(Opening photo taken by @Briana Hodge Photography)
As a parent, you often hear stories of those overachieving kids who play several instruments, do well in school and are captain of their sports team, putting your progeny and your skills as a parent to shame. Well, Aldis Hodge is one of those. The son of US Marine Corps parents, as a kid he played the clarinet, wrote poetry, painted and acted (first part at the age of two), all of which he still does today besides film producing and learning French. He is one of the new generation of gifted artistic polymaths that make us all reconsider the definition of free time.
To a large degree, a successful career in acting is all about being in the right place at the right time. Young Aldis used to hang around film sets with his mum and his older brother Edwin. Their dedicated mother was helping Edwin with his wish to be “in the box” taking them from one casting to the next hoping he’d be selected for any role, however miniscule. Their persistence paid off and Edwin would act a bit here and there.
At one of these productions, the younger brother Aldis was offered a part as well; they just happened to want another kid. The reward from the boy’s mother: a Batman toy and so, Aldis’s two-year old entrepreneurial brain thought “Hmm, let’s get my Batman hustle going.” As an extra bonus, he happened to be naturally gifted at acting.
Starting his career as a toddler meant he didn’t really have the chance to go to drama school. As he puts it, “I was afforded the life experience to learn on the job. I think drama school can help you practice your basics but you will still have to find yourself and figure out on the job what kind of artist you really are. That’s no disrespect to any drama school, I just believe that you’re going to be put in many more tough scenarios than you can anticipate.”
He played a small role in Bed of Roses (1996), a romantic comedy with Christian Slater and Mary Stuart Masterson before landing a job – aged eight – in Die Hard with a Vengeance opposite Samuel L. Jackson and Bruce Willis. Because of his age, he was not allowed to see this kind of movies so he had no idea who those two guys were. Jackson shared with his mum a few gems of knowledge. One of the things he told her was, “If your boys want to learn the true foundation for acting, get them on stage.” Aldis recalls that “oddly enough, as we were wrapping Die Hard, my brother and I had an audition for a play called Showboat on Broadway. It was a two and a half year tour. My brother joined first and I came in the last year and a half, when I got a little older (nine). Stage definitely gave us a better foundation, helped us figure out the fundamentals of performance. Sam was right, that’s for sure.”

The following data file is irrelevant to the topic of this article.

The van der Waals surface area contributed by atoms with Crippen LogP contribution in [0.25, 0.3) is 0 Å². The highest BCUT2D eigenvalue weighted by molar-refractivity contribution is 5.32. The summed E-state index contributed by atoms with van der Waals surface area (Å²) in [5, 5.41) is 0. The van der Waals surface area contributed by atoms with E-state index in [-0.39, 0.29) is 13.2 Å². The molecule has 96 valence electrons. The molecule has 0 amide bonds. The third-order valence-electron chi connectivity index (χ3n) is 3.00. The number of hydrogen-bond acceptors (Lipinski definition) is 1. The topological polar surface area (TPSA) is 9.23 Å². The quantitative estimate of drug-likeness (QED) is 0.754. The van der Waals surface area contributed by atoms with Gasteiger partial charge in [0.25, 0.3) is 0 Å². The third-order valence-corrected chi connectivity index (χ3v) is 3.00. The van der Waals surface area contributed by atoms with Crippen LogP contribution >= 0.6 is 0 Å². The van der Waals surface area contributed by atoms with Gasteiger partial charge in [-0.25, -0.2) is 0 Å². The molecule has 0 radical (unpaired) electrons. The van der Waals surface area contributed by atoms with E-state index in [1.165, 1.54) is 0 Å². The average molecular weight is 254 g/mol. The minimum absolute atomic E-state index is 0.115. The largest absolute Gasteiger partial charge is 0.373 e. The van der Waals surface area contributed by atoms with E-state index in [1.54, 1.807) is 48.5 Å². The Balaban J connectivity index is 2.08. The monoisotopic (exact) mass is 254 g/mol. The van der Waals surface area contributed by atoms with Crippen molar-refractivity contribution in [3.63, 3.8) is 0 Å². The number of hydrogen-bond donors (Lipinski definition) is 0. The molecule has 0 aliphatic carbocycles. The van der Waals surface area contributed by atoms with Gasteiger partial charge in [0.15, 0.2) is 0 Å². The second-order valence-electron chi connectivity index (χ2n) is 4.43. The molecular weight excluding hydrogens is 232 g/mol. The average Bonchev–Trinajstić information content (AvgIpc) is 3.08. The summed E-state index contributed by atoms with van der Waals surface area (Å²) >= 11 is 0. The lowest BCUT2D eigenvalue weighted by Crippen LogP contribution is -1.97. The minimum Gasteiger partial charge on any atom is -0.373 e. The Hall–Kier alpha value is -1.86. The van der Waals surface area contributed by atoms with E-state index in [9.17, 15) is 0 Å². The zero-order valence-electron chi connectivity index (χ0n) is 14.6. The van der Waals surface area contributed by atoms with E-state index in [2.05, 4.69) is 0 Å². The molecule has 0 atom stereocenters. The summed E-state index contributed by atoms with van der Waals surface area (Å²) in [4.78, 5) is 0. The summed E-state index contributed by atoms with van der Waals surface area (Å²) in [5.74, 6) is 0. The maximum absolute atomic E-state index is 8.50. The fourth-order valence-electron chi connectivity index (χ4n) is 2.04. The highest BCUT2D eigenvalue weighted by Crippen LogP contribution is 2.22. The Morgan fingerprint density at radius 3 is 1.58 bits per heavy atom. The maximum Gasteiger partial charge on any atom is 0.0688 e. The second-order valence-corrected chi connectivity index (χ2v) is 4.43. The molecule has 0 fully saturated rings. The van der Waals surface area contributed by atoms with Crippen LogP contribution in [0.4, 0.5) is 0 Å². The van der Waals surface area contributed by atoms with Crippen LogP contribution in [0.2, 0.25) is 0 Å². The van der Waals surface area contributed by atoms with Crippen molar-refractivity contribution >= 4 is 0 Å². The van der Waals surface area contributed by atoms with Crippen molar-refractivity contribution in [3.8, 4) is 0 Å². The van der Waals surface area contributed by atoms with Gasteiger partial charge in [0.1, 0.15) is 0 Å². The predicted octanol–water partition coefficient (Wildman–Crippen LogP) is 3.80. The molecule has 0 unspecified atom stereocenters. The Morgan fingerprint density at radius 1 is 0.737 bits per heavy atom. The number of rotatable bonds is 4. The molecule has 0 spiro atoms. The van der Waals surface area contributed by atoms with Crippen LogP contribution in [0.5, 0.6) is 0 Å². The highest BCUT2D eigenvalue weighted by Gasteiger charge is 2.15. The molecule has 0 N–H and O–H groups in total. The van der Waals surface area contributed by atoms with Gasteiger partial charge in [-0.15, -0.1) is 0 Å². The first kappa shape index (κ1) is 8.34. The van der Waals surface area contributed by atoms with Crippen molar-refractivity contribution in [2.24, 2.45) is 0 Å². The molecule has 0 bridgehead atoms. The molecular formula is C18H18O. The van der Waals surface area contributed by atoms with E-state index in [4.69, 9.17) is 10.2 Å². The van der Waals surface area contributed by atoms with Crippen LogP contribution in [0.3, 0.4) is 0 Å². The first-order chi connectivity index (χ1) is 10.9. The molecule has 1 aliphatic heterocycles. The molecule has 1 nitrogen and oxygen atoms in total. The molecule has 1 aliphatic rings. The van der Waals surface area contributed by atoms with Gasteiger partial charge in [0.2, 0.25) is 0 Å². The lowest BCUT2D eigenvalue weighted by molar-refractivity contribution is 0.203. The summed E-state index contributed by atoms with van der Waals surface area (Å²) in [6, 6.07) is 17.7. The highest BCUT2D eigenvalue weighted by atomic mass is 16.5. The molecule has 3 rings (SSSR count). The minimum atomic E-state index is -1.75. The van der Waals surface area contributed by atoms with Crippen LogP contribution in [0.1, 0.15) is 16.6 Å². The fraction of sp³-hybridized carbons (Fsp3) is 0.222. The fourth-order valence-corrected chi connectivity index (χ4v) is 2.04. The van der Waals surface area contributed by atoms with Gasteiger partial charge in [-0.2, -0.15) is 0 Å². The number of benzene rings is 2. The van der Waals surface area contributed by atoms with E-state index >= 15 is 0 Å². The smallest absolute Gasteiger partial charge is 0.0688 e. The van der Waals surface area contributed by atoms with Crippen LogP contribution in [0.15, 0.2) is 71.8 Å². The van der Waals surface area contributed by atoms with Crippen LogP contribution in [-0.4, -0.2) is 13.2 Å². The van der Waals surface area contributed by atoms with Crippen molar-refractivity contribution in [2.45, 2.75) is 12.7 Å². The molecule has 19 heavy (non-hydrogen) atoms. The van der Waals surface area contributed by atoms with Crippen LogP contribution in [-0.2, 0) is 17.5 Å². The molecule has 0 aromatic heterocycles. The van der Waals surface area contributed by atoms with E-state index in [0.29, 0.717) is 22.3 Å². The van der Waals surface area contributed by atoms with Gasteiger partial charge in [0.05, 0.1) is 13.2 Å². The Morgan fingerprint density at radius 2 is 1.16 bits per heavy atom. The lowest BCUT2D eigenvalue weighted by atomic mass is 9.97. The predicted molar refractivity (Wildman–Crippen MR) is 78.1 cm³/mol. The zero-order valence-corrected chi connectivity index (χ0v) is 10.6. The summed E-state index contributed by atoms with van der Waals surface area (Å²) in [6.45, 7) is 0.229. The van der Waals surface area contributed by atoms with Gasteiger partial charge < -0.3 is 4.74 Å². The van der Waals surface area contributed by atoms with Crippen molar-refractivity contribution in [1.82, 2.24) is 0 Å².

Precociously smart, by the age of 12, Aldis had already realised that as an actor, you have to create the environment that you want to participate in. So he decided that he was going to stay in the business to fight for his own values. Like many other industries, Tinsel town is not exactly known for its love of rebels. They abide by a certain image and based on that, tend to put people in boxes and tell them exactly what they are not and how much they are not worth as soon as they set foot in town. Aldis shared with us a story that unfortunately is likely to happen more than we realise as an audience: “When I was a child, I got fired from a job for being too good. I did the job, a pilot for a children’s series. They tested it nationally and myself along with two other actors on the show tested higher in popularity than the actual lead. So they fired us instead of training the lead or getting a better actor for that role. It didn’t make any sense to me. Then I realized that it is a machine in the middle, a plug-in-place system where they take you off the shelf, there is the role and you have to fit.”
Less funny is another audition he remembers from when he was 11 or 12, in which “a forty year old white man looked me in my face and said I was not black enough for the role. He said that because my brother and I were educated, eloquent and articulate. This is how we would present ourselves; my mother raised us right.” All these experiences made young Aldis think about how the world looked at black people and the outlook seemed abysmal. “I hated not having control over my own autonomy. Having to be a gun for hire, only to be put back on the shelf when somebody else was done with me, made me feel worthless. I never wanted to be in that position again so I started writing scripts when I was 13 -my brother was writing too, and that gave me a different mindset for how I approached myself and the business and what I would and would not accept.”